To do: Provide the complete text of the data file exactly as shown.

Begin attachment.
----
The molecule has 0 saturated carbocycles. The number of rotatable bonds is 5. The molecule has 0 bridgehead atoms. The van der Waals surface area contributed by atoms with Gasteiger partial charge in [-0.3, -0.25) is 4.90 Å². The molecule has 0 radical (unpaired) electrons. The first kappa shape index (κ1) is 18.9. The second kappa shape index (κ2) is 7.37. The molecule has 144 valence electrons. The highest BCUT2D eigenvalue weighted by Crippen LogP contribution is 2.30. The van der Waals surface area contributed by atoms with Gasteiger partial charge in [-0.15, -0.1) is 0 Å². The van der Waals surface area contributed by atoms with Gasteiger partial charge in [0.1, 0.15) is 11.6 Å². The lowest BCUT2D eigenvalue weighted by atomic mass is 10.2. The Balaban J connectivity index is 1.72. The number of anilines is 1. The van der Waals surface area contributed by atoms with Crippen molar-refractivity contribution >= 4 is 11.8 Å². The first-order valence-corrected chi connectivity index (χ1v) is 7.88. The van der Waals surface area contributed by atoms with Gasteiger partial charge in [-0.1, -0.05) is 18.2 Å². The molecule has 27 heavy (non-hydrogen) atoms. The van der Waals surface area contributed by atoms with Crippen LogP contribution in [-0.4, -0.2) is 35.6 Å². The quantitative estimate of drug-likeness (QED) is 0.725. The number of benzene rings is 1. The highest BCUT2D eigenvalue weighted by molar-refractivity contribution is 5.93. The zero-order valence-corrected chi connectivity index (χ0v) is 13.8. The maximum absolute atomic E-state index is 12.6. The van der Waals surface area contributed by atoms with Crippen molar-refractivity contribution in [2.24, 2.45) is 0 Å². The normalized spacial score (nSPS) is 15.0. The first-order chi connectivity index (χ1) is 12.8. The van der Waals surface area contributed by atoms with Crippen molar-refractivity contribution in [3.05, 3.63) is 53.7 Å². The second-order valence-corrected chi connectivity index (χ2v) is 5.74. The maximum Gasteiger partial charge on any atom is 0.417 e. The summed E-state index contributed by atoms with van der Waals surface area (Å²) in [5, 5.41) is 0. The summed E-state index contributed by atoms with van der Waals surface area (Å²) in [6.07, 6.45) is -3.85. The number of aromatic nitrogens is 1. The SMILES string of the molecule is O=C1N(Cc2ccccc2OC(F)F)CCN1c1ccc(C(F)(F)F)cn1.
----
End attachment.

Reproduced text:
The molecule has 0 saturated carbocycles. The number of rotatable bonds is 5. The molecule has 0 bridgehead atoms. The van der Waals surface area contributed by atoms with Gasteiger partial charge in [-0.3, -0.25) is 4.90 Å². The molecule has 0 radical (unpaired) electrons. The first kappa shape index (κ1) is 18.9. The second kappa shape index (κ2) is 7.37. The molecule has 144 valence electrons. The highest BCUT2D eigenvalue weighted by Crippen LogP contribution is 2.30. The van der Waals surface area contributed by atoms with Gasteiger partial charge in [-0.15, -0.1) is 0 Å². The van der Waals surface area contributed by atoms with Gasteiger partial charge in [0.1, 0.15) is 11.6 Å². The lowest BCUT2D eigenvalue weighted by atomic mass is 10.2. The Balaban J connectivity index is 1.72. The number of anilines is 1. The van der Waals surface area contributed by atoms with Crippen molar-refractivity contribution >= 4 is 11.8 Å². The first-order valence-corrected chi connectivity index (χ1v) is 7.88. The van der Waals surface area contributed by atoms with Gasteiger partial charge in [-0.1, -0.05) is 18.2 Å². The molecule has 27 heavy (non-hydrogen) atoms. The van der Waals surface area contributed by atoms with Crippen LogP contribution in [-0.4, -0.2) is 35.6 Å². The quantitative estimate of drug-likeness (QED) is 0.725. The number of benzene rings is 1. The highest BCUT2D eigenvalue weighted by molar-refractivity contribution is 5.93. The zero-order valence-corrected chi connectivity index (χ0v) is 13.8. The maximum absolute atomic E-state index is 12.6. The van der Waals surface area contributed by atoms with Crippen molar-refractivity contribution in [2.24, 2.45) is 0 Å². The normalized spacial score (nSPS) is 15.0. The first-order chi connectivity index (χ1) is 12.8. The van der Waals surface area contributed by atoms with Crippen molar-refractivity contribution in [3.05, 3.63) is 53.7 Å². The second-order valence-corrected chi connectivity index (χ2v) is 5.74. The maximum Gasteiger partial charge on any atom is 0.417 e. The summed E-state index contributed by atoms with van der Waals surface area (Å²) in [5, 5.41) is 0. The summed E-state index contributed by atoms with van der Waals surface area (Å²) in [6.07, 6.45) is -3.85. The number of aromatic nitrogens is 1. The SMILES string of the molecule is O=C1N(Cc2ccccc2OC(F)F)CCN1c1ccc(C(F)(F)F)cn1.